Together with students across Ireland, I’ve watched appalled at recent news reports. The death of George Floyd has rightly galvanised protests calling for change: for true equality and dignity for all peoples, whatever their background. I lament that there even need to be marches for what should be basic, foundational and self–evident.
But I find it easier to point the finger at Bad Stuff Other People Do, than admit to our own hearts’ blind spots.
Unity in diversity is a core value of CUI and every CU. But ironically, we often define it too narrowly. We’re thinking theologically. But not theologically enough. We’re not thinking of social class or gender. Or race.
Mostly in CUs we’re striving for unity, theologically. We’re looking to unite every Christian student on campus around the gospel for the sake of mission. “We’re only as narrow as the gospel demands,” we say. “But as broad as the gospel permits.” And that’s good. We choose not to fall out over secondary issues so that we can hold out Christ crucified to everyone.
But we often do that from mono–cultural castles.
In the earliest chapters of Genesis we find the creation of the nations. And that is a Good Thing. Reading genealogies may not be your idea of a bedtime story, but in them we find our who is the father of the Jebusites or the Arkites or the Girgashites. And we wouldn’t know that unless God knew, and noticed, and recorded it for us.
God values nations. And God values ethnicity. They are such a Good Thing that they will last forever.
When we come to the last chapters of the Bible, we find every tribe and nation and people and language praising the Lamb. And they’re not blended together, like a smoothie. In a smoothie, you can no longer tell which bit is mango and which bit is banana. They’re all mashed into goo. But in the new creation – and repeated at least five times in the book of Revelation – you can still hear the voices of every tribe and nation and people and language.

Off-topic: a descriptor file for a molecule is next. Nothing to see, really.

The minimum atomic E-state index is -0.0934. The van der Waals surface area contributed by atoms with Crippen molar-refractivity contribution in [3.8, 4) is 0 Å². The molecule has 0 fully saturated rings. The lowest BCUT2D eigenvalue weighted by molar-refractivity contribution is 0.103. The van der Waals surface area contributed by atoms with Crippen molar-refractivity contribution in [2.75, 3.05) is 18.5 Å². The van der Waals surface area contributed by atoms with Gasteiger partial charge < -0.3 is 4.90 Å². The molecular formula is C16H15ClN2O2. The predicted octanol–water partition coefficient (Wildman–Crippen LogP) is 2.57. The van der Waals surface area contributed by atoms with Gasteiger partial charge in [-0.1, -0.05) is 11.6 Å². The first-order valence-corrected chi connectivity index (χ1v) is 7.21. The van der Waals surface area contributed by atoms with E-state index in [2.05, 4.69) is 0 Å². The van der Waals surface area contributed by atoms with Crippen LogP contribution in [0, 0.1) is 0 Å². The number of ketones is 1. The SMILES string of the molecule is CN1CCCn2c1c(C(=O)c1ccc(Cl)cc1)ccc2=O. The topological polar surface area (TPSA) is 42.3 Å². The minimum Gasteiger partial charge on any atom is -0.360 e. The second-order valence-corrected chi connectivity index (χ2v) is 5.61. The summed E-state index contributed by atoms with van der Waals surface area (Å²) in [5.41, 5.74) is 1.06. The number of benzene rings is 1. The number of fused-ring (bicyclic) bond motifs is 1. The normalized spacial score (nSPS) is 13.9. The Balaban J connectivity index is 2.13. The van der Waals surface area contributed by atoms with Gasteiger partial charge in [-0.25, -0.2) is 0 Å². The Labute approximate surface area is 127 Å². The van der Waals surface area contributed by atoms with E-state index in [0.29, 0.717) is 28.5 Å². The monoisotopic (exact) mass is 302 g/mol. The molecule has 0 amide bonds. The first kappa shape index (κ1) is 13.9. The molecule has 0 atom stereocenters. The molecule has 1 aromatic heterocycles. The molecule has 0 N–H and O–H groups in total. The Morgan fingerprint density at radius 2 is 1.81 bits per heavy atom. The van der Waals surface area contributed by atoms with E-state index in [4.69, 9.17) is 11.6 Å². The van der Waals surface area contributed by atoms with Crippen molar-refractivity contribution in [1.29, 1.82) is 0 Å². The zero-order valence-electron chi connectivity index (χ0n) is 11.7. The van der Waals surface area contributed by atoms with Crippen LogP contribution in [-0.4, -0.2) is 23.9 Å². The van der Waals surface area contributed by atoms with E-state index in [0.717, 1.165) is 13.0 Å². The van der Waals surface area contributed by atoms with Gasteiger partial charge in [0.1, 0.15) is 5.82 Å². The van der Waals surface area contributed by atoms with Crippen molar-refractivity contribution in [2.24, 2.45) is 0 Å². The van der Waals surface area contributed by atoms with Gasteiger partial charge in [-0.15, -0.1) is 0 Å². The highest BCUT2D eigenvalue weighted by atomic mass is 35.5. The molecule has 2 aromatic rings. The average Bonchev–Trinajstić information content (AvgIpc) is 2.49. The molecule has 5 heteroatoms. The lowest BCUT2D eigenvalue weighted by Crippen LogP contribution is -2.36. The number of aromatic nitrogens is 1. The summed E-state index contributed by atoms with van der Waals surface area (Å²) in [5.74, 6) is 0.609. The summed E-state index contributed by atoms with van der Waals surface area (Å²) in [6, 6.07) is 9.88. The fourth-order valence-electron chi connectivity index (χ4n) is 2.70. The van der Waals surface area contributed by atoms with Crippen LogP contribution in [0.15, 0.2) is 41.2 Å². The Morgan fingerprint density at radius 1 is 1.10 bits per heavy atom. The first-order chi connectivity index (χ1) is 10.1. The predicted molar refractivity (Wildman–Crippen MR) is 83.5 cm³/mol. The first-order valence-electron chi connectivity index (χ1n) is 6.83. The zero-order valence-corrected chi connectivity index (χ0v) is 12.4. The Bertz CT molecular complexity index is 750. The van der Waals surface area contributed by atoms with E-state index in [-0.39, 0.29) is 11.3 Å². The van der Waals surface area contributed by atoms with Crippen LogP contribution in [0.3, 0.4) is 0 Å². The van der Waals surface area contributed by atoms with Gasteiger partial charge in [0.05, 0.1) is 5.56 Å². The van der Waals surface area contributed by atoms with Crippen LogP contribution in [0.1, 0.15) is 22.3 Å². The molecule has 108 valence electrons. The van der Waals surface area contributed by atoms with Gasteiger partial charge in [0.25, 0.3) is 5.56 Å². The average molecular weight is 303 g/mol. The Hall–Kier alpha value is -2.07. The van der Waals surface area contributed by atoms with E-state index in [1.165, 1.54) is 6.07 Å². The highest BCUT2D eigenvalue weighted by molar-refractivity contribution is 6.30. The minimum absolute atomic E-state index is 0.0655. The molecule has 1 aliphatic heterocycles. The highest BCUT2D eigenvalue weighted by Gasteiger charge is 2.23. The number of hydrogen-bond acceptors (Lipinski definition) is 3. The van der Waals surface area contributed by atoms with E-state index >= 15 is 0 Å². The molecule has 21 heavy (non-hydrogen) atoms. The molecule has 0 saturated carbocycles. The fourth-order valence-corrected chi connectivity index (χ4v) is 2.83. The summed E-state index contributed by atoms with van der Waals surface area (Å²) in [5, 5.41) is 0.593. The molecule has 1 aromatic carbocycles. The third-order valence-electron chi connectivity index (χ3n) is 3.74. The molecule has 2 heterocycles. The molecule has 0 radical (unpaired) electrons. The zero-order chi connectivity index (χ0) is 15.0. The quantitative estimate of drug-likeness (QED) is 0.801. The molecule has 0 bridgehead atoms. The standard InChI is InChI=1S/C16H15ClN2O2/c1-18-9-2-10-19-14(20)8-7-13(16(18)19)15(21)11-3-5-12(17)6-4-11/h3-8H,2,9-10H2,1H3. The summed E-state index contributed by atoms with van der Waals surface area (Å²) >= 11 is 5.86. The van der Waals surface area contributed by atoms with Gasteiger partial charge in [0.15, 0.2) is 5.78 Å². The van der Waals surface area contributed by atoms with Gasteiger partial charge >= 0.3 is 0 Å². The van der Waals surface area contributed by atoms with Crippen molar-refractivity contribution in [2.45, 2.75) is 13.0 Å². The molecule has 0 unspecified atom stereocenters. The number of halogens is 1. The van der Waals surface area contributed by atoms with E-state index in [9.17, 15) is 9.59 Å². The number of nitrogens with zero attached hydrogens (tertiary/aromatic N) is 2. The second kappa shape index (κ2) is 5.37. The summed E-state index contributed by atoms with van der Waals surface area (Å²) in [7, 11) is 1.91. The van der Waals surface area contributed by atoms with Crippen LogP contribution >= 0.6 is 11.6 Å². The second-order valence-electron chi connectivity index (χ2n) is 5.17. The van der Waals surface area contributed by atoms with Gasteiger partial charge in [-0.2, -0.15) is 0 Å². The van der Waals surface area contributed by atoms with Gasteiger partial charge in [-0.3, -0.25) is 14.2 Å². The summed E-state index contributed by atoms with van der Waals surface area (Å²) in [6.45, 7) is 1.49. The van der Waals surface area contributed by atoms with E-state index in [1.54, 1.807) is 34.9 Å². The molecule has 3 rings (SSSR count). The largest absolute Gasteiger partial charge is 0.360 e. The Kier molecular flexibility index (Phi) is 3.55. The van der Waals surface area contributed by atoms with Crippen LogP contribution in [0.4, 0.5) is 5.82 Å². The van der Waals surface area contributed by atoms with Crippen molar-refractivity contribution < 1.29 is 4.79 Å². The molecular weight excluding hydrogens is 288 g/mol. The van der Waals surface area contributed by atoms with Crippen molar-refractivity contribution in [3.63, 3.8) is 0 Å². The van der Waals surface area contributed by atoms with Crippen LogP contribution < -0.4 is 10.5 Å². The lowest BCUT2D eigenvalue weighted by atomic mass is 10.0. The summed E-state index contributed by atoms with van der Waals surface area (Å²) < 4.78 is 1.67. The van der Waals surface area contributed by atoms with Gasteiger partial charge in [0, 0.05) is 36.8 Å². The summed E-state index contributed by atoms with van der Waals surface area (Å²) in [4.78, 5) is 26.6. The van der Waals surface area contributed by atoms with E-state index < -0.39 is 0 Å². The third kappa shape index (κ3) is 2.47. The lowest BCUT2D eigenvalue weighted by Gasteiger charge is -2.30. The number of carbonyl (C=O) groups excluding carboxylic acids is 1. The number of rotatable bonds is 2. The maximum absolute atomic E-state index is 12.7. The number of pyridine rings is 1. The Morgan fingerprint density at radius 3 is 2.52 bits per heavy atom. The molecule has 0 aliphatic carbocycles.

Ethnicity is such a Good Thing in God’s eyes that it will last forever. Our different cultures will be a core ingredient of glorifying the Lamb for all time. And that rich variety will be core to the beauty of Christ’s bride. She will not be complete or whole until every ethnic group is represented. Why? Because that is what her groom deserves.
When an orchestra or a band plays in unison, it might be very loud. But it’s a bit boring. The notes sound thin. But when every instrument plays in harmony, in the same key, there’s a richness and depth that can take the roof off.
Jesus is worthy of the praise of every culture that ever was, through every century there ever will be. Because when every people and language from every tribe and nation across all the millennia confess the Jesus is the lamb who was slain for them, he receives more glory and honour and praise than if just people–like–me worship him.
His beauty and glory and worth are magnified when it is not just English–speaking Westerners who honour him, but when everyone everywhere finds him worthy of everything. The gospel demands that variety because Jesus deserves that glory.
And throughout eternity, there is only one Saviour and only one bride. And all who turn to Christ are equally loved, equally saved, equally united to him, equally his bride. There is no favoured nation status. The ground is level at the cross.
And so the goodness of the gospel is that it humbles me. Jesus doesn’t have favourites. I don’t deserve his grace more than anyone else. Not my religious performance, my denominational soundness, my gender, class, heritage, or race. And the goodness of the gospel is that it exalts me. Jesus doesn’t have favourites. I am as loved in him as every sinner he bled for.
And so the goodness of the gospel is that everyone in Christ has humble dignity. Equally. Every one of us made in the image of God. Every one of us depends on him for our next breath. And every one of us in Christ, needs everyone else to help us know him better and enjoy him and glorify him forever.
And as the moon reflects the sun, we in CUs have an opportunity to reflect something of the almost unbearable goodness of the gospel and of our future hope. That won’t come easily. Our hearts are turned inward and we need to repent. The evil one will want to set us against each other. But we need to strive for unity in diversity.
Yes, around the gospel theologically. But also around the gospel, racially. So that Jesus is exalted and all peoples everywhere on every campus will find him to be their most precious treasure.